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How do you see the decision to open up more U.S. offshore acreage for exploration

Too little, too late
Sensible compromise
Environmental disaster

April 28, 2010

Test burn tried as part of Deepwater Horizon response

The Coast Guard started a controlled burn of pockets of crude within the slick over the Deepwater Horizon site late this afternoon and stopped at nightfall. Weather permitting, burns will continue Thursday morning.

Crews from the Texas General Land Office Oil Spill Prevention and Response Program supplied 1,000 feet of special fire boom to help with the process.

Prior to the burn, the unified command said the plan was for workboats to consolidate oil into a fire resistant boom approximately 500 feet long. This oil was then to be towed to a more remote area, to be ignited and burned in a controlled manner. The plan called for small, controlled burns of several thousand gallons of oil lasting approximately one hour each.

The vast majority of the slick will be addressed through natural means and through use of chemical dispersants. Controlled burns will not affect other ongoing response activities, such as on-water skimming, dispersant application, and subsurface wellhead intervention operations. Preparations are also underway in Louisiana, Mississippi, Florida and Alabama to set up a protective boom to minimize shoreline impact.

Meantime, the latest NOAA update issued Wednesday evening reported that workers finished fabricating the containment chamber portion of the collection dome that will be deployed to the sea floor to collect oil as it escapes from the well. Work will now begin on the piping system that brings the oil to the surface for collection; this method has never been tried at this depth before.

NOAA says the first rig to be used for drilling a relief or cut-off well is on site and should begin drilling approximately ? a mile from the well head on Friday. The relief well will not be complete for several months.

Responders are still figuring out new ways to use Remotely Operated Vehicles (ROVs) to try to trigger the blowout preventer (BOP), a series of valves that sits at the well head. These efforts will continue concurrent with the collection dome and relief well(s).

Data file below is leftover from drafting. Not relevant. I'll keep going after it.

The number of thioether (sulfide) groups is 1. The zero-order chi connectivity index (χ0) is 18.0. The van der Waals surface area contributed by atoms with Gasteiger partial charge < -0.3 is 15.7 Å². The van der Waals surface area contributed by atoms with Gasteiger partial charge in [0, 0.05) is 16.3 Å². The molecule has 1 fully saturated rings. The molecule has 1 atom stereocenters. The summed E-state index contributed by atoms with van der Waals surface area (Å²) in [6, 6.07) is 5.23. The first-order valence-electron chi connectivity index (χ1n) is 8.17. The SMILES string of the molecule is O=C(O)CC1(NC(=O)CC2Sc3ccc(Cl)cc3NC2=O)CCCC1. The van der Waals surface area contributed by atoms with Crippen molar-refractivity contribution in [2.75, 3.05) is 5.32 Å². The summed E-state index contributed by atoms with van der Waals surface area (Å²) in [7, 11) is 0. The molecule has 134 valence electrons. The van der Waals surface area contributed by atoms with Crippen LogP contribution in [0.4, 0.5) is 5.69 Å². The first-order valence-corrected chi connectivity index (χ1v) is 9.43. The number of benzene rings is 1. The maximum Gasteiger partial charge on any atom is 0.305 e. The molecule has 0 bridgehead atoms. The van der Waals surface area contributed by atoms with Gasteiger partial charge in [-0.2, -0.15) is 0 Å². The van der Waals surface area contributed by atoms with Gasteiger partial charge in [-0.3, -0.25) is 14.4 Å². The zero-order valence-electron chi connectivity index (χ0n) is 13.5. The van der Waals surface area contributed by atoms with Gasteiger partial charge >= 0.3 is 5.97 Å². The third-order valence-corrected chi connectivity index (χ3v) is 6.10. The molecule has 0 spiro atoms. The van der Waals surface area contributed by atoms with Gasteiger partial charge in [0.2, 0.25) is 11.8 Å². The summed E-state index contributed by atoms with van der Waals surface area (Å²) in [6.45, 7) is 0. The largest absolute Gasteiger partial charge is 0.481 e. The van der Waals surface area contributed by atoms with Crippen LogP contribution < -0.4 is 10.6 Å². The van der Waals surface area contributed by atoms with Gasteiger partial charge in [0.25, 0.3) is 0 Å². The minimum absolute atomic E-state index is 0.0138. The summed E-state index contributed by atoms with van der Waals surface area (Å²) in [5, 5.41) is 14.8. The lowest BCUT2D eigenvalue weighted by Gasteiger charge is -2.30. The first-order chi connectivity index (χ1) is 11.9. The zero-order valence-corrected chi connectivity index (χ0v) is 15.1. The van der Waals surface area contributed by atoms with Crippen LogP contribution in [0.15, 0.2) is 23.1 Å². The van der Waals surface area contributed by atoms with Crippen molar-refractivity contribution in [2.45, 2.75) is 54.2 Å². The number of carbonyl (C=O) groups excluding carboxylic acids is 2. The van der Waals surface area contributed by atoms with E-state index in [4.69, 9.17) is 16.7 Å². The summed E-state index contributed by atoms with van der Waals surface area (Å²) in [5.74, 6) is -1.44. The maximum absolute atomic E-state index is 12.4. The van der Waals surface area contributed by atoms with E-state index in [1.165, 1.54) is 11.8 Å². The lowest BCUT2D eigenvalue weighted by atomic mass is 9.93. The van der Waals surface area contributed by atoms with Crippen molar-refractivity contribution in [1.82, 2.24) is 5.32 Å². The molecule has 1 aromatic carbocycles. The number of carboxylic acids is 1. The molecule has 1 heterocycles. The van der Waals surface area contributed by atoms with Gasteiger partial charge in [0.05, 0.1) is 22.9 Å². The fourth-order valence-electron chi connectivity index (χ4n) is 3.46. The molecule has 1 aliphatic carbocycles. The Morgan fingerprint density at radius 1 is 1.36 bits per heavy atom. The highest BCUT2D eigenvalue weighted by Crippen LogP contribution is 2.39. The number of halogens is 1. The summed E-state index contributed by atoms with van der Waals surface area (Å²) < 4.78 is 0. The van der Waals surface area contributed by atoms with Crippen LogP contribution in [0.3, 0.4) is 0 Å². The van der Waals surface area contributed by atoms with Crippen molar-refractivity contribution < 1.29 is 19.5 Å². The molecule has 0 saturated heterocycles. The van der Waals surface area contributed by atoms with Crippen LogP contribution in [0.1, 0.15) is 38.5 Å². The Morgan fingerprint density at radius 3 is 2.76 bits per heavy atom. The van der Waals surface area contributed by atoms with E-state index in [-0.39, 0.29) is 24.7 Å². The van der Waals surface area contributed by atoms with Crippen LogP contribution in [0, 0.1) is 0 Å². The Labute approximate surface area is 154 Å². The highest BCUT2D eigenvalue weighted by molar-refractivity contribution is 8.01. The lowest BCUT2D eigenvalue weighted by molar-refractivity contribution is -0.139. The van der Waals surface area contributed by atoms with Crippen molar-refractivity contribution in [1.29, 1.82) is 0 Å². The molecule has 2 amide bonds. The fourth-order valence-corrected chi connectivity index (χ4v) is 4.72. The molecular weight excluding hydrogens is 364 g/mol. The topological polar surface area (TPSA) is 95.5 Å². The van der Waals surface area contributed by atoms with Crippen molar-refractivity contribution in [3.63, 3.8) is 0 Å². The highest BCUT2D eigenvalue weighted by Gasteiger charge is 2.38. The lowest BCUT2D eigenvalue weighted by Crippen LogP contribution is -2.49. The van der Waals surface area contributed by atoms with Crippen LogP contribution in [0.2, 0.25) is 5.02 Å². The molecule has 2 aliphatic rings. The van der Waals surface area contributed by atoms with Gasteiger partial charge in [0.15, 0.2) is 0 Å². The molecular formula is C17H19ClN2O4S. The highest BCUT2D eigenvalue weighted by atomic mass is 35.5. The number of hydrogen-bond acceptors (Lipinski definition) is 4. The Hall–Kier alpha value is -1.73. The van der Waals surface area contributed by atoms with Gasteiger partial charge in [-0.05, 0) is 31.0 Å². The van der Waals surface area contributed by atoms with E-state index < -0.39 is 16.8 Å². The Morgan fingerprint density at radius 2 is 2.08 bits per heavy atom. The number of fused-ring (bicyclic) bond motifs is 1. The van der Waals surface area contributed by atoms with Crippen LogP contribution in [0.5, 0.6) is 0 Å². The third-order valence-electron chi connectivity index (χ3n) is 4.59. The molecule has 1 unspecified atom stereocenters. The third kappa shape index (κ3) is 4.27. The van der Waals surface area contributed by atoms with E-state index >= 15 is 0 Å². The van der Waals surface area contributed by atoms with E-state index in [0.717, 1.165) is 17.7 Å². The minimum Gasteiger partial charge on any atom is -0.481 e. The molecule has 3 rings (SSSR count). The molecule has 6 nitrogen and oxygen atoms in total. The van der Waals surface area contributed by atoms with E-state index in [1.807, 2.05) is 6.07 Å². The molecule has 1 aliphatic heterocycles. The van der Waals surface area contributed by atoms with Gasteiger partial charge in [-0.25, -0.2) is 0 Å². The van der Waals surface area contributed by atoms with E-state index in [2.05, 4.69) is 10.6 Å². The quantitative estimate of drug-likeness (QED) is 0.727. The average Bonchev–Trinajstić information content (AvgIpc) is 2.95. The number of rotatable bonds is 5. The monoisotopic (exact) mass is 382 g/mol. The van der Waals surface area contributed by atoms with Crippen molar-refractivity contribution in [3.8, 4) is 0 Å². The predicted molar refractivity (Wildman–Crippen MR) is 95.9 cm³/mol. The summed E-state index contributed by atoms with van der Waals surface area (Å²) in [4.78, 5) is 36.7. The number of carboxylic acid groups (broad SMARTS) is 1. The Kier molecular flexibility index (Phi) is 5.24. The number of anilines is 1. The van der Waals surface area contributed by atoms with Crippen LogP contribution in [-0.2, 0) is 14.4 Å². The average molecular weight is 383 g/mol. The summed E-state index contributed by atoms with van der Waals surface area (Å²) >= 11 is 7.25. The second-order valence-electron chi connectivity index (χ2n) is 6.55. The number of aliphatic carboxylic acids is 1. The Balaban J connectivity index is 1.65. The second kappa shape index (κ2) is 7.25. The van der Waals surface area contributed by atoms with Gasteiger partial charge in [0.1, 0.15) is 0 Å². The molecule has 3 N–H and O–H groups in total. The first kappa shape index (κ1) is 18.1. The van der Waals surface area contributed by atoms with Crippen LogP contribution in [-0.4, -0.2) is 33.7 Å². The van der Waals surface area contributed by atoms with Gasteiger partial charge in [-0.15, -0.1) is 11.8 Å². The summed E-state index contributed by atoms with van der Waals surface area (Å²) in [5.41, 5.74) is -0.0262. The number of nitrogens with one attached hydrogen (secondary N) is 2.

Good weather today allowed for both skimming operations and aggressive aerial application of dispersants - over 50,000 gallons of dispersant have been applied to the surface oil in the last two days.

Current NOAA efforts are focused on: gathering more information about the spill, planning for open water and shoreline remediation, and readying for environmental assessment and response. Natural resource damage assessment (NRDA) activities are now underway.

Winds are forecast to become strong (20+ kts) and blow from the southeast starting tomorrow and continuing through the weekend, which will continue to push surface oil towards shore

NOAA oil-spill trajectory analyses indicate that oil continues to move towards shore.

100,000' of oil-containment booms (or floating barriers) have been deployed as a precaution to protect sensitive areas in the Louisiana area.

The effects of oil on sensitive habitats and shorelines in four states (LA, MS, AL, and FL) are being evaluated should oil from the incident make landfall in appreciable quantities

NOAA's Assessment and Restoration Division is evaluating concerns about potential injuries of oil and dispersants to fishes, human use of fisheries, marine mammals, turtles, and sensitive resources

Baseline aerial surveys to assess marine life were conducted today with personnel from NOAA's National Marine Fisheries Service (NMFS), these will continue as needed

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